1. Using Android Studio, create a new Android project for the Wear platform and name it CustomNotification.

2. Add a new Class file and name it CircularProgressDrawable. Populate it with the following content:

3. Add a new XML file in the res/layout folder and name it activity_workout. Key in LinearLayout in the Root Tag field. Populate it as follows:

4. Add a new Class file and name it NotificationBuilder. Populate it with the following content:

5. Add a new Class file and name it WorkoutViewActivity. Populate it with the following content:

6. Add a new Class file and name it WorkoutActivity. Populate it with the following content:

7. In the AndroidManifest.xml, set the default theme to Light and add the following the content enclosed in the <activity></activity> XML nodes:

8. That’s it! Now press Shift+F9 to debug the project on a wearable device or emulator.

Understanding the Code

In the preceding example, you implemented a 2D circular progress timer to display the remaining time left for a workout exercise. To render your own 2D custom graphics, you used the Android Drawable abstraction layer. The Drawable abstract class provides generic APIs to manage a variety of visual elements that are intended for display. These elements are often used by widgets and can include buttons, background images, or progress indicators, as in our case. The Drawable API provides a rich and diverse framework for handling graphics. You may also want to check out the following link to find out more about this API:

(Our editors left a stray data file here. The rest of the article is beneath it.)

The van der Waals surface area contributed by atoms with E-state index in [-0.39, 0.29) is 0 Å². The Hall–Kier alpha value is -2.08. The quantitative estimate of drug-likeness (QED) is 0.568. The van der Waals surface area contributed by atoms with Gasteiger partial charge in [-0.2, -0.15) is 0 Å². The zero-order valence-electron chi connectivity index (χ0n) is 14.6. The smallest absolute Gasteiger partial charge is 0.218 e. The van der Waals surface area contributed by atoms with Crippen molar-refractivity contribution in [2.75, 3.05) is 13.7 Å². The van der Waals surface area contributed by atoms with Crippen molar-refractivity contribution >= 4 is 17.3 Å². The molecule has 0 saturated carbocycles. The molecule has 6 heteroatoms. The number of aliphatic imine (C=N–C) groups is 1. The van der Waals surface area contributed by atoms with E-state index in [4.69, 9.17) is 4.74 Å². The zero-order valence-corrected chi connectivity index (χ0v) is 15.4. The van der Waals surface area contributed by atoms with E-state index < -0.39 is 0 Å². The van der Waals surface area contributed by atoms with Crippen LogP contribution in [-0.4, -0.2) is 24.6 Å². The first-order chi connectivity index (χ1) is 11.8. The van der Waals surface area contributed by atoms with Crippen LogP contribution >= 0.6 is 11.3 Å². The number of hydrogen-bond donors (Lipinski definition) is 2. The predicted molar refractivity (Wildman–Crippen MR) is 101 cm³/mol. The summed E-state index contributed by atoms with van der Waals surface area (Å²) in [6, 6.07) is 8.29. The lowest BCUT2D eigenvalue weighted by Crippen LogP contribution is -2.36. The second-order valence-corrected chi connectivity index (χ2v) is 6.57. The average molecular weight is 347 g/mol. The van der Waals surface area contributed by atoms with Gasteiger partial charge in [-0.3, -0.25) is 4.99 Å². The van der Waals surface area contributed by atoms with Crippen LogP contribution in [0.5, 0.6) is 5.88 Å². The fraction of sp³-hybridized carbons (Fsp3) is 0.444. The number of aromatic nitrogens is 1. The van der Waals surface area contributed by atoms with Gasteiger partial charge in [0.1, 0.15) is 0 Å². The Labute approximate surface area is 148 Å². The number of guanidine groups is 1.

To display a circular progress timer, you first defined a class that extends Drawable:

You also implemented the Animatable interface to provide your class with two basic methods to support animation: start() and stop().

You created a constructor with three parameters. The first parameter, currentValue sets the initial start time and the second parameter, maxValue sets the target time. The last parameter, order, is used to set the direction toward which the progress timer fills. For example, setting a currentValue of 20, a maxValue of 30 and a DESCENDING order will draw a circular timer with 30 increments and will start a countdown from 20 to zero:

Next, you overrode the draw() method so that you can draw your custom shapes on a canvas (the latter is used to set the content for the ImageView):

To avoid blocking the UI, you created a Runnable block to perform periodic tasks that will be executed in a separate thread. The following block of code is used to compute values to draw our shapes, to check for boundaries and to refresh the image via a callback: